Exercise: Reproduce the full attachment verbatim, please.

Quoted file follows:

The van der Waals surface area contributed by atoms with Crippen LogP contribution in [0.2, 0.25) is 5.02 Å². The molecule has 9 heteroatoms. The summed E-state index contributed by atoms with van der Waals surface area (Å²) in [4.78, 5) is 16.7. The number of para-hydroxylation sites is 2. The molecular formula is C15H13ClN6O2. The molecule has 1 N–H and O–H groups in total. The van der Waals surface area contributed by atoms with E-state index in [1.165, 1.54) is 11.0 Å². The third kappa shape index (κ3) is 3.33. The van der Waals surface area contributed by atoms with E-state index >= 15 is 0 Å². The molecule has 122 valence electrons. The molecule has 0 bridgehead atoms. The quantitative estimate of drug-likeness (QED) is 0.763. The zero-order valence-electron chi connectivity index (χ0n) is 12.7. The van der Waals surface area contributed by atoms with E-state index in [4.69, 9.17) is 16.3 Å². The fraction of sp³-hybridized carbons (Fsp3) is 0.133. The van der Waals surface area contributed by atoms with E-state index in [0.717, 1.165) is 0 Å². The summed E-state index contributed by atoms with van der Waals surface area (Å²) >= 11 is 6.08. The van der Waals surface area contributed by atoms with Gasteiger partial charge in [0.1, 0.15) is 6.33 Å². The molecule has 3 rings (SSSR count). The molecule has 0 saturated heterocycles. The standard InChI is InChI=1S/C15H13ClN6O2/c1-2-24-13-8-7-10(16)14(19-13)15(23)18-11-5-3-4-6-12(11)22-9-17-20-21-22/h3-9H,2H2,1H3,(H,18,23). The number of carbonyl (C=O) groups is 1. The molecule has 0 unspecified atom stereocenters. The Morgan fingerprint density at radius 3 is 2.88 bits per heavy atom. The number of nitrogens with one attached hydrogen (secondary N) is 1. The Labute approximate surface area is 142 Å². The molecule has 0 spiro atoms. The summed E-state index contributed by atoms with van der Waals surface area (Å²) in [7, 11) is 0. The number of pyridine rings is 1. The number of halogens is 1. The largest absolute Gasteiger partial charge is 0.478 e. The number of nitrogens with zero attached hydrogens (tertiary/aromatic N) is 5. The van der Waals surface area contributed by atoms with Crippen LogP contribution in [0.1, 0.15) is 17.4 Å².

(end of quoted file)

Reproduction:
The van der Waals surface area contributed by atoms with Crippen LogP contribution in [0.2, 0.25) is 5.02 Å². The molecule has 9 heteroatoms. The summed E-state index contributed by atoms with van der Waals surface area (Å²) in [4.78, 5) is 16.7. The number of para-hydroxylation sites is 2. The molecular formula is C15H13ClN6O2. The molecule has 1 N–H and O–H groups in total. The van der Waals surface area contributed by atoms with E-state index in [1.165, 1.54) is 11.0 Å². The third kappa shape index (κ3) is 3.33. The van der Waals surface area contributed by atoms with E-state index >= 15 is 0 Å². The molecule has 122 valence electrons. The molecule has 0 bridgehead atoms. The quantitative estimate of drug-likeness (QED) is 0.763. The zero-order valence-electron chi connectivity index (χ0n) is 12.7. The van der Waals surface area contributed by atoms with E-state index in [4.69, 9.17) is 16.3 Å². The fraction of sp³-hybridized carbons (Fsp3) is 0.133. The van der Waals surface area contributed by atoms with E-state index in [0.717, 1.165) is 0 Å². The summed E-state index contributed by atoms with van der Waals surface area (Å²) >= 11 is 6.08. The van der Waals surface area contributed by atoms with Gasteiger partial charge in [0.1, 0.15) is 6.33 Å². The molecule has 3 rings (SSSR count). The molecule has 0 saturated heterocycles. The standard InChI is InChI=1S/C15H13ClN6O2/c1-2-24-13-8-7-10(16)14(19-13)15(23)18-11-5-3-4-6-12(11)22-9-17-20-21-22/h3-9H,2H2,1H3,(H,18,23). The number of carbonyl (C=O) groups is 1. The molecule has 0 unspecified atom stereocenters. The Morgan fingerprint density at radius 3 is 2.88 bits per heavy atom. The number of nitrogens with one attached hydrogen (secondary N) is 1. The Labute approximate surface area is 142 Å². The molecule has 0 spiro atoms. The summed E-state index contributed by atoms with van der Waals surface area (Å²) in [7, 11) is 0. The number of pyridine rings is 1. The number of halogens is 1. The largest absolute Gasteiger partial charge is 0.478 e. The number of nitrogens with zero attached hydrogens (tertiary/aromatic N) is 5. The van der Waals surface area contributed by atoms with Crippen LogP contribution in [0.1, 0.15) is 17.4 Å².